Former leading New Zealand publisher and bookseller, and widely experienced judge of both the Commonwealth Writers Prize and the Montana New Zealand Book Awards, talks about what he is currently reading, what impresses him and what doesn't, along with chat about the international English language book scene, and links to sites of interest to booklovers.
Monday, July 04, 2016
Through Her Lens Darkly: Diane Arbus’s Life Was as Raw as Her Work
By LYLE REXER - The New York Times
DIANE ARBUS Portrait of a Photographer By Arthur Lubow Illustrated. 734 pp. Ecco/HarperCollins Publishers. US$35.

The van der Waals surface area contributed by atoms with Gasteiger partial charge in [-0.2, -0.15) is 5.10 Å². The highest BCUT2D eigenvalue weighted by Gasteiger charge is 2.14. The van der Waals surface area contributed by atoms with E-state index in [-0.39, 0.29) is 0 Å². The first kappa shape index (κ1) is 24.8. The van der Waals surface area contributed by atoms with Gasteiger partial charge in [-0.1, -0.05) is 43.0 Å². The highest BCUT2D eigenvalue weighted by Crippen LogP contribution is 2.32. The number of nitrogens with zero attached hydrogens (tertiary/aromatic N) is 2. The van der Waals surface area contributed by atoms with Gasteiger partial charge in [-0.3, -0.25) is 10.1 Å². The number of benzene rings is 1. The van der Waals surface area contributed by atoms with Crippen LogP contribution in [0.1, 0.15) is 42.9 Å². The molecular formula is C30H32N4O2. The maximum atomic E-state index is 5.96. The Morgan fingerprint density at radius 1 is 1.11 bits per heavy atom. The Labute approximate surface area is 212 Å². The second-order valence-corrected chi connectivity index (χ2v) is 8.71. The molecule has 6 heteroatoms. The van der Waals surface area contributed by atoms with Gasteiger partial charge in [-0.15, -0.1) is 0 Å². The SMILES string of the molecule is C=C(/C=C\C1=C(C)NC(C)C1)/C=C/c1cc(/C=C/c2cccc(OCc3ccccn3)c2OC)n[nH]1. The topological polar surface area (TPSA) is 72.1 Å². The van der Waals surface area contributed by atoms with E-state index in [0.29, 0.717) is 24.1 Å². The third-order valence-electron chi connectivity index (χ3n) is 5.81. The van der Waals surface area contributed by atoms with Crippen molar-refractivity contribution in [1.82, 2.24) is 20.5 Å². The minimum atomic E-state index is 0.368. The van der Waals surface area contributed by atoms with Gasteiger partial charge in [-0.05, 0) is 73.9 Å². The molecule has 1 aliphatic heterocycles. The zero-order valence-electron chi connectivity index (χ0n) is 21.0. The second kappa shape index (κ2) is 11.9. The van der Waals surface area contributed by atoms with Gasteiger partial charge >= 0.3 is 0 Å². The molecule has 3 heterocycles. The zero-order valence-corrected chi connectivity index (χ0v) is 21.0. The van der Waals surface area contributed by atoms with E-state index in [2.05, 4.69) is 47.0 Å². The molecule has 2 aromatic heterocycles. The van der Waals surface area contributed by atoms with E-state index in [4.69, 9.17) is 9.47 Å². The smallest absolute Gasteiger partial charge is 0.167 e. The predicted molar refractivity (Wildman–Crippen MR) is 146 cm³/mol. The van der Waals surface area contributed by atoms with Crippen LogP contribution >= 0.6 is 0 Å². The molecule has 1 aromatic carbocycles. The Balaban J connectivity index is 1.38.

The poet Paul Valéry wrote that anyone preparing to venture into the interior of the psyche had better go armed. It’s a warning to be heeded by the biographer, especially when his subject is as difficult as the photographer Diane Arbus (1923-71). Arthur Lubow, a journalist, confronted a figure heaped in myth, an artist-suicide whose work cannot be disentangled from the tragedy of her depression and death. In his 700-page investigation, he labored in the moonlight penumbra of those other fatal female luminaries: Virginia Woolf, Sylvia Plath, Anne Sexton and Francesca Woodman. Lubow never mentions this “tradition,” but it forms the climate of critical and, above all, popular perception of the work. Likewise the sensational appeal of the subject matter: the sideshow characters, sword swallowers, dwarves, cross-dressers, nudists, giants and — most problematic — people with severe intellectual development disorders. “Freaks” Arbus herself called them, and Lubow frequently repeats the term. The nervous-making frisson these photographs set off when they first began to appear in 1960 can still be felt. Vampire or artist, exploiter or truth teller, genius or purveyor of spectacles that play to the cheap seats: The biographer is forced to take a stand on Arbus, even today